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Travels of a Narasimha Bhakta

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I read this article somewhere else and I felt that was worth of sharing it here. I know Dhruva from Mayapur and I hope that he continue in his journey and getting the mercy of Lord Narasimha Deva.


Travels of a Narasimha Bhakta

by Dhruva das


To all the assembled devotees and well-wishers,


Please accept my most humble obeisances and Glories to Srila Prabhupada and Narasimha Deva.


I want to thank all of you who have been offering prayers on my behalf for the last few days, and I would also like to apologize if I may have, unintentionally, caused grief in the minds of my good parents. If I may, let me explain.


Since coming to India again in August of last year, I wanted to search out 108 temples of Lord Narasimha Deva so that by His mercy I may be able to write a book on them. Having already seen so many unbelievable temples, I resumed my quest, leaving from Mamallapuram, where I had been staying with my brother Drdha for a few weeks, getting prepared.


I decided to start from Ahovilam, where it had all begun. Although I wasn’t certain where my journey would take me from there, I prayed to the Lord, "Please, show me the way."


Thinking like this, late one night, I had a dream. In it, the Lord, in His fierce Nrsimha form, spoke to me, assuring, "I will take you. Don’t worry. I will show you the way."


Excitedly, I woke the next morning, jumped out of bed, and went into the jungles of Ahobilam thinking, "OK, I’m ready. Where to?" As I wandered aimlessly through the forest, I was certain something amazing was going to happen.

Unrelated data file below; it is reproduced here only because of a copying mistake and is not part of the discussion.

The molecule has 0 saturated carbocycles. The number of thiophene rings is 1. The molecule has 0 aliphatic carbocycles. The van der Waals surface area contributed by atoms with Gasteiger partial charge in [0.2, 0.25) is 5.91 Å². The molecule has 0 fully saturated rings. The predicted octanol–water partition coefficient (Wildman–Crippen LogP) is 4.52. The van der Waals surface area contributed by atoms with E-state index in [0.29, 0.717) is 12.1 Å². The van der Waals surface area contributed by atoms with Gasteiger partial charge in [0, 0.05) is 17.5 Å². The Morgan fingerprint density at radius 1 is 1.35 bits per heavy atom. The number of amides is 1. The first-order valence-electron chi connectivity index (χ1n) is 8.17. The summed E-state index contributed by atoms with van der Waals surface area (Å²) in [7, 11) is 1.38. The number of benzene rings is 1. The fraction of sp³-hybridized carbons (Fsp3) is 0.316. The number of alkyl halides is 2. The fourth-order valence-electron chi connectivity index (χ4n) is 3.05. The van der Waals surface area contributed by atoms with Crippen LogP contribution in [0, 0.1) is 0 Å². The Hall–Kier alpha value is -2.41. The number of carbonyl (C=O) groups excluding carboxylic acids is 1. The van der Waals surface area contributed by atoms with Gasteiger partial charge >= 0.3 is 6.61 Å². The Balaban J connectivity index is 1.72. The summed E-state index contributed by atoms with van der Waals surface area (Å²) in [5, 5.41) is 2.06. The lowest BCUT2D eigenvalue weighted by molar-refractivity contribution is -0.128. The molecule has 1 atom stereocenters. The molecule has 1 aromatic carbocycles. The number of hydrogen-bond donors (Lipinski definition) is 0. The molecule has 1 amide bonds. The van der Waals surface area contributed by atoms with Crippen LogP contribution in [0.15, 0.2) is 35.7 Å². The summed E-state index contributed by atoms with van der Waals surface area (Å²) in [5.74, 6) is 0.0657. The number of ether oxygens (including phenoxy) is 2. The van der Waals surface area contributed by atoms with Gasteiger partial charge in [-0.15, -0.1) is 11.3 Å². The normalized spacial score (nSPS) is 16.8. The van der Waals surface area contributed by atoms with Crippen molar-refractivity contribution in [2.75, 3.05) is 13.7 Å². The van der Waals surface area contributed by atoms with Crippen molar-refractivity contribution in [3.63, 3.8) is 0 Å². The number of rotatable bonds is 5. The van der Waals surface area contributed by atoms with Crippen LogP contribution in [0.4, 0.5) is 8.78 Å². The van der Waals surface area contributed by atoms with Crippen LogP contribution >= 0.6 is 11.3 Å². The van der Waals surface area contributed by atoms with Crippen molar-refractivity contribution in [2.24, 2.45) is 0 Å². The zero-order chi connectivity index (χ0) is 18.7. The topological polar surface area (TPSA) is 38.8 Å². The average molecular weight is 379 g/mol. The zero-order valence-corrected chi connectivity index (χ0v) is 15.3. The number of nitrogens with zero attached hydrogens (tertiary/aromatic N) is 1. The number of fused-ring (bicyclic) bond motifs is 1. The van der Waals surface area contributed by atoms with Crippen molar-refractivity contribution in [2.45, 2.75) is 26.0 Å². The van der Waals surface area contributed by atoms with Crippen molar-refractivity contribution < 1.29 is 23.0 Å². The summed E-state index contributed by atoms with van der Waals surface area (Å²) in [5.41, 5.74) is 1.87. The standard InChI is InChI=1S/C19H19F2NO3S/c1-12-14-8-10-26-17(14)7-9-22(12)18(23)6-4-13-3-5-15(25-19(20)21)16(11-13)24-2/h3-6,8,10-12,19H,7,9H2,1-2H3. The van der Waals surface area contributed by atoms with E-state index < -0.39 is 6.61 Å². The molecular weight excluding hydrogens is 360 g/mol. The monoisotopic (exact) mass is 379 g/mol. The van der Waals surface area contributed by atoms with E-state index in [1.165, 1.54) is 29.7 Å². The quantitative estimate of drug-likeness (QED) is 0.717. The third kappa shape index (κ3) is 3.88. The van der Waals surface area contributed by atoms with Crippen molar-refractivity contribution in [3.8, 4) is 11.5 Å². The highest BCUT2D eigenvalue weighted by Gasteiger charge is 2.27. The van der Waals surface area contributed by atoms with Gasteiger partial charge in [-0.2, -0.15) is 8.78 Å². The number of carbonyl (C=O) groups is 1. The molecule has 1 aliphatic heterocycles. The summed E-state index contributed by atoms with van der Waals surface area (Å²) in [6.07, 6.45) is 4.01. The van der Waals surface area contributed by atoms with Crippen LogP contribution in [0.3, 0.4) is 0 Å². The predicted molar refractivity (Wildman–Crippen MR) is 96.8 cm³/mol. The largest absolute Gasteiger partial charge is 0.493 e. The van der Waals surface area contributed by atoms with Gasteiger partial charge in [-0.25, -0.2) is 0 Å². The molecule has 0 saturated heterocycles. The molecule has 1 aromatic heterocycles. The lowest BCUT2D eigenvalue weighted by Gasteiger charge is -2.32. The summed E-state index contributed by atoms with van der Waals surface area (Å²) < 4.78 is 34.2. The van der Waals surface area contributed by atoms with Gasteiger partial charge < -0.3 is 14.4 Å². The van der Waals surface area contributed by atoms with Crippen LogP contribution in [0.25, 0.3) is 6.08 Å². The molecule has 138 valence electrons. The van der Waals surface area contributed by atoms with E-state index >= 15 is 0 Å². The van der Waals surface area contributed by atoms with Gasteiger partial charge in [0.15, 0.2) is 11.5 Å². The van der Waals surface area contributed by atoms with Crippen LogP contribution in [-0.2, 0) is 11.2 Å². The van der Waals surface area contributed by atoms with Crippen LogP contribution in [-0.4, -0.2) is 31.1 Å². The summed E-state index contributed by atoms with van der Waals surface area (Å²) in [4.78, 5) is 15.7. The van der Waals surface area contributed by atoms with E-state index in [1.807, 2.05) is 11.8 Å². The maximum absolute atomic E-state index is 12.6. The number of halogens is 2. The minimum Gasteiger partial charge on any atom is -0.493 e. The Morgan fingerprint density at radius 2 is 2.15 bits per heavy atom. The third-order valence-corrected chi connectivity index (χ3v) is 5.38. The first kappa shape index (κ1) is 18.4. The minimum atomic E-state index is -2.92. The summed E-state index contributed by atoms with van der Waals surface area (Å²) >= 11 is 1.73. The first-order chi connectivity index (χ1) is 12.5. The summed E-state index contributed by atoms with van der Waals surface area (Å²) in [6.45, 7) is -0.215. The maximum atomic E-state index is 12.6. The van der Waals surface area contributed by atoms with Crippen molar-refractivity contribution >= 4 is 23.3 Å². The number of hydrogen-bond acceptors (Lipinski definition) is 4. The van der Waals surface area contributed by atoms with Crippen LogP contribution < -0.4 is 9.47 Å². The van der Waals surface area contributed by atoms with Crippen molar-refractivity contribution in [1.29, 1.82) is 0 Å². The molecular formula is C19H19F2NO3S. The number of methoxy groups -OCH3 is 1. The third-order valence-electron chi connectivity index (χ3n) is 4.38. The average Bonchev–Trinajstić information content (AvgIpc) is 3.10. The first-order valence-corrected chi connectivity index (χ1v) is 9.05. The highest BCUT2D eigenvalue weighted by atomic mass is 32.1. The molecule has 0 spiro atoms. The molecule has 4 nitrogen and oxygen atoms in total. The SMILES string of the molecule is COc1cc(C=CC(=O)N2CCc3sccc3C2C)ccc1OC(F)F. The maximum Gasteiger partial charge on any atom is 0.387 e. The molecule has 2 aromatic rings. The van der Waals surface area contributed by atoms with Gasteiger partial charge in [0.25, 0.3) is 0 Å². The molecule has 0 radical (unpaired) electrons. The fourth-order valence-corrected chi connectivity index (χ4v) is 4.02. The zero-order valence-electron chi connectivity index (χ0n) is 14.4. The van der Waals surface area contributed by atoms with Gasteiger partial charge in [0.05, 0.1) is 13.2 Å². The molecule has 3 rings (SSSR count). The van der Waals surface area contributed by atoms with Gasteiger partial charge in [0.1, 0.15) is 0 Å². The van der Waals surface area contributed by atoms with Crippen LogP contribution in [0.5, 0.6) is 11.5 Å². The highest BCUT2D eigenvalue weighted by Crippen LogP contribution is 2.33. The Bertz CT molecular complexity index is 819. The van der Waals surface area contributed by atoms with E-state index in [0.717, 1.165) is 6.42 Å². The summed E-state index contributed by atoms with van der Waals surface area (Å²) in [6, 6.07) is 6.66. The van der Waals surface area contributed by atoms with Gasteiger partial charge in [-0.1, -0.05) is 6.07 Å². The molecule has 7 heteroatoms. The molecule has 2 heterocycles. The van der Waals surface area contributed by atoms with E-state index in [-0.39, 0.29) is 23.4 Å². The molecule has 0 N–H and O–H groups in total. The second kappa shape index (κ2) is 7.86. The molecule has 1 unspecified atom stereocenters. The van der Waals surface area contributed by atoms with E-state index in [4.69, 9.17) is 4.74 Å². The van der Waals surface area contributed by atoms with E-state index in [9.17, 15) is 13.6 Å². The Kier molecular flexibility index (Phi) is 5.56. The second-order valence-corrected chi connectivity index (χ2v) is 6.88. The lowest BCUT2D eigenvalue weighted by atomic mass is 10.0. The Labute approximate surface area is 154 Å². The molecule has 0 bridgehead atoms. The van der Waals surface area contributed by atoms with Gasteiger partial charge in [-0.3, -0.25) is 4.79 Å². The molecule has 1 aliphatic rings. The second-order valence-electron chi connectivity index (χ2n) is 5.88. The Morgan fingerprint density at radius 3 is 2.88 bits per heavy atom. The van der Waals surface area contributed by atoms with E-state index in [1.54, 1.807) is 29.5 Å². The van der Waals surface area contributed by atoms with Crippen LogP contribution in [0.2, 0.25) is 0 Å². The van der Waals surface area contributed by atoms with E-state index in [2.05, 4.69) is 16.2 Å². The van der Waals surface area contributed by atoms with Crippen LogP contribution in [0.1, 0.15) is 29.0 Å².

It didn’t. "So much for big expectations, so much for dreams!" I thought.


However, that night the Lord again appeared in my dreams, and smilingly repeated, "Just let me take you. Don’t worry about anything."


So, feeling a sense of direction, I said goodbye to Ahobilam, and boarded a bus to Hyderabad. From there, incredible things began to happen. It was as if the Lord would guide me or send His devotees to help in so many ways. Like the time, early in my travels, I was suffering through a long bus ride, going to a temple, when suddenly a man sat down next to me. In perfect English, he asked me what I was doing. I was frankly surprised to find someone this far from civilization actually spoke my language.


I tried to explain to him how I was going to see Narasimha Deva. Listening with interest, he said, "Well, you just missed this amazing temple. It’s back the way you just came."


I knew I had to go back, so with urgency, we approached the driver, and my newfound friend spoke to him in Telugu, asking him to stop the bus immediately. While everyone either sitting, standing, huddled on the roof, or hanging out the doors stared at me in complete bewilderment, I got off, said thanks and Hare Krsna to all, and, standing in the middle of nowhere, waited for the next bus heading back.


I must say that wherever I traveled, I was probably the only person many villagers had ever seen with white skin and shaved head and wearing tilak, dhoti, and wooden shoes. Smiling, I would greet them with "Hare Krsna!" to which many would fold their hands together, loudly responding with the Holy Names. It was incredible how complete strangers would come up to me and start talking or how pujaris, impressed with what I was doing, would invite me to their homes to take prasad, telling me marvelous tales of the history of their particular Deity.


As the terrain grew more remote, the temples became more amazing. I saw Ugra, Jwala, Lakshmi Narashima, Yoga, Prahlada Narashima. How can I adequately describe the numerous, astonishing forms of the Lord that I encountered? Most of the Deities were Swayambhuv, which means self-manifesting.


It is hard to put into words what happened in these last three weeks, but I will try to offer you a glimpse into a few of my adventures. Once, I rented a jeep to go to Ketavaram, which is situated in dense jungles along the Krsna River. Half asleep, I was awakened by an abrupt stop, and I saw a thick snake lying across the road. It must have been over 15 feet long, as only one end of his body was visible, the rest obscured by the underbrush. The driver simply drove over it, and as we did, I could see it’s lifeless eyes. I was astonished to see it was a python. You rarely see them in India.